Here it is, circled in red. It looks like a greek epsilon, ε, but it is upper case. To me, it looks like a \mathcal{E}, but I'm not sure as it is in text. Furthermore, I don't know if this book was typeset with LaTeX (I think not). But anyway, should I just go for $\mathcal{E}$ the rest of the text, or is there a proper way to render it?

enter image description here

The language is referred to as a dialect of modern Aramic spoken in Alqosh, a small town in northern Iraq. The photo is taken from The Unfolding of Language.

  • Umm, the uppercase form of the Greek lowercase letter "epsilon" (and "varepsilon") and the uppercase form of the Latin lowercase letter "e" are identical: "E".
    – Mico
    Feb 5, 2023 at 16:59
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    Since this is a linguistic gloss, probably the symbol means "empty", possibly the author intended a lower case epsilon which was only available in a different font with somewhat bigger letters. Maybe just $\varepsilon$ would be a good option here.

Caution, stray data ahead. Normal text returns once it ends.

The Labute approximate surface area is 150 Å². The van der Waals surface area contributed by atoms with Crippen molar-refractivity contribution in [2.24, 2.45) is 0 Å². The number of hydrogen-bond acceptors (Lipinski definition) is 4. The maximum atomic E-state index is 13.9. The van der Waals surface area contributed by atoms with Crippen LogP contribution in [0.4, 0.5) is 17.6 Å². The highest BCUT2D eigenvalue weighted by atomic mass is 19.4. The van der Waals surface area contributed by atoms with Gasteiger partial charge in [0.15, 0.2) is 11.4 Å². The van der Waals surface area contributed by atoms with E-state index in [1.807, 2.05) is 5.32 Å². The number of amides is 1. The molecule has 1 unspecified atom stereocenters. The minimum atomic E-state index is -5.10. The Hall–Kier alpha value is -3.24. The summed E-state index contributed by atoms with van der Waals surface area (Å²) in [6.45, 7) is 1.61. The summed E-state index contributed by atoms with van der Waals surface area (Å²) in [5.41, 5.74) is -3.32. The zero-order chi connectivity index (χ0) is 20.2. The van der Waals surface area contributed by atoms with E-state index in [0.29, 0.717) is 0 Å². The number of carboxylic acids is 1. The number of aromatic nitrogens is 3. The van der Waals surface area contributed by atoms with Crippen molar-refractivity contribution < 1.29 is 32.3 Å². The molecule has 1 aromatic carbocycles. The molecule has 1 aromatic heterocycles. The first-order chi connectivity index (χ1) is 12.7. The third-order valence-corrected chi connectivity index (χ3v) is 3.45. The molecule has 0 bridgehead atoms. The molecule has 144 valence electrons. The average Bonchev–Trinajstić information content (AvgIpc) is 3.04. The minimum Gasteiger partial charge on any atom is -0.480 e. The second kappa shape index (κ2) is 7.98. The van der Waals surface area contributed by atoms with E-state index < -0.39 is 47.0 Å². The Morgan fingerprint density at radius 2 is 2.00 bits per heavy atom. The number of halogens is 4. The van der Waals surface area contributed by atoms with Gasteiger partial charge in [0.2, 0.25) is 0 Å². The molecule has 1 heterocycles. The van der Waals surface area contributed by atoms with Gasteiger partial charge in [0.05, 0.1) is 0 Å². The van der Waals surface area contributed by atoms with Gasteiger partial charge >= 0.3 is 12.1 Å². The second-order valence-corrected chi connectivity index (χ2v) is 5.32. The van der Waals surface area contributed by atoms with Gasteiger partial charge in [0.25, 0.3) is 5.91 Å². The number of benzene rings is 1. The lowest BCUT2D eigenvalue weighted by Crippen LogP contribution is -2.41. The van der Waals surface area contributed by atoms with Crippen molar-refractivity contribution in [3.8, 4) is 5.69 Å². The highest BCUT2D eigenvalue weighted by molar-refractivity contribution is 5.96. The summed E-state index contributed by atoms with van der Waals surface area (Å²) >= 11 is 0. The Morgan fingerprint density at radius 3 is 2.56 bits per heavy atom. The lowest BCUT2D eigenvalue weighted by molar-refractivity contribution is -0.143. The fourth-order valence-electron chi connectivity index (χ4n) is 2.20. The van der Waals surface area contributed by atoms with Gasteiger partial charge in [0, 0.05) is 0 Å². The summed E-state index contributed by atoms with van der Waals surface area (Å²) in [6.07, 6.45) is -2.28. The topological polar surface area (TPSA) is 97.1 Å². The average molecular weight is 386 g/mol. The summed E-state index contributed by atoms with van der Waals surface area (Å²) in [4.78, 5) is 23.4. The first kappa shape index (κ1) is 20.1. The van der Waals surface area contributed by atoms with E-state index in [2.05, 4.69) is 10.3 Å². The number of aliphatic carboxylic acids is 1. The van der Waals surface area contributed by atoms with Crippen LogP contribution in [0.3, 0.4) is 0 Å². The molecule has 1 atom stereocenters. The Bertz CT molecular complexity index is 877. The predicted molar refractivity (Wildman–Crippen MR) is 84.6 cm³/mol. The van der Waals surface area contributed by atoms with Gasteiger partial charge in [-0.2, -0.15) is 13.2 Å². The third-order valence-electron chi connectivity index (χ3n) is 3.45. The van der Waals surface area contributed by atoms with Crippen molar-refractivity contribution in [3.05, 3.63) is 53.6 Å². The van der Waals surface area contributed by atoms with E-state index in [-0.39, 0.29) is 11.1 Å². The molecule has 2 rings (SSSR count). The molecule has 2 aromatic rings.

– Marijn
    Feb 5, 2023 at 17:00
  • @Marijn, "empty"? Are you saying that symbol, by convention, is used mark a missing thing? Would you please provide a source to support this statement?
    – Enlico
    Feb 5, 2023 at 19:13
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    But since you have the original source, maybe you can tell what is the more plausible explanation. So, which language is it, which book or paper did this example come from, is the symbol used in other places in that publication or not? I tried to look it up but all I found was a Pinterest account about grammar so I doubt that is the original source :)
    – Marijn
    Feb 5, 2023 at 20:28
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    You might want to consider Ɛ U+0190 LATIN CAPITAL LETTER OPEN E, but how to obtain it depends very much on the engine you use for typesetting: is it LuaLaTeX or pdflatex?
    – egreg
    Feb 5, 2023 at 21:27

1 Answer 1


Since this seems to be a phonetic transcription, it may be the symbol for the open-mid front unrounded vowel.

enter image description here

Several packages have phonetic symbols. The image above uses \textepsilon from the tipa package, which supports upright and italic shapes.



\emph{\textepsilon} & \emph{br\=ata} & \emph{kemxaz-y\=a-le} & \emph{brona}\\
that & girl & saw-\textbf{she-him} & boy

`that girl saw the boy'


For a slightly larger symbol you could use \emph{\large\textepsilon}

enter image description here

  • I have to verify with gimp or something whether it's an optical illusion, but to me it looks like the epsilon is uppercase sized in the original text. Here it is a lower case size.
    – Enlico
    Feb 10, 2023 at 7:24
  • @Enlico: You could use \emph{\large\textepsilon}
    – Sandy G
    Feb 10, 2023 at 12:07

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